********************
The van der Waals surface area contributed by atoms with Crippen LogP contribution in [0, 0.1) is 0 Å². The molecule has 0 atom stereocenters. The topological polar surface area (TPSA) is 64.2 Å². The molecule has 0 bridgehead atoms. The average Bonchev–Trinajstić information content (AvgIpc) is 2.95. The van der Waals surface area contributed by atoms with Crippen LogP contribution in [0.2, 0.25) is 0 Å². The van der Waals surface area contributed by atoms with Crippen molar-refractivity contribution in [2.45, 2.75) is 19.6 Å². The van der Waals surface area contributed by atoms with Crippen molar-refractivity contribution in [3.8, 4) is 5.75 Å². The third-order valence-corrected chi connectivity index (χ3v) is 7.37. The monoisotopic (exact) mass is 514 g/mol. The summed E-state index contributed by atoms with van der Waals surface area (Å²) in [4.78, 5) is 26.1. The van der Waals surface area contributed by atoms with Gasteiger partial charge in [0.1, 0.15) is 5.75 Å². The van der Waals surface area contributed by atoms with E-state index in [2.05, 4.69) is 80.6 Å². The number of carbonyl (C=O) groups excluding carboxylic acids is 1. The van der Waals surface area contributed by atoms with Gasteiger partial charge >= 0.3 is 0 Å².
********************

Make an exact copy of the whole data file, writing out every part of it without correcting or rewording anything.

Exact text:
The van der Waals surface area contributed by atoms with Crippen LogP contribution in [0, 0.1) is 0 Å². The molecule has 0 atom stereocenters. The topological polar surface area (TPSA) is 64.2 Å². The molecule has 0 bridgehead atoms. The average Bonchev–Trinajstić information content (AvgIpc) is 2.95. The van der Waals surface area contributed by atoms with Crippen LogP contribution in [0.2, 0.25) is 0 Å². The van der Waals surface area contributed by atoms with Crippen molar-refractivity contribution in [2.45, 2.75) is 19.6 Å². The van der Waals surface area contributed by atoms with Crippen molar-refractivity contribution in [3.8, 4) is 5.75 Å². The third-order valence-corrected chi connectivity index (χ3v) is 7.37. The monoisotopic (exact) mass is 514 g/mol. The summed E-state index contributed by atoms with van der Waals surface area (Å²) in [4.78, 5) is 26.1. The van der Waals surface area contributed by atoms with Gasteiger partial charge in [0.1, 0.15) is 5.75 Å². The van der Waals surface area contributed by atoms with E-state index in [2.05, 4.69) is 80.6 Å². The number of carbonyl (C=O) groups excluding carboxylic acids is 1. The van der Waals surface area contributed by atoms with Gasteiger partial charge >= 0.3 is 0 Å².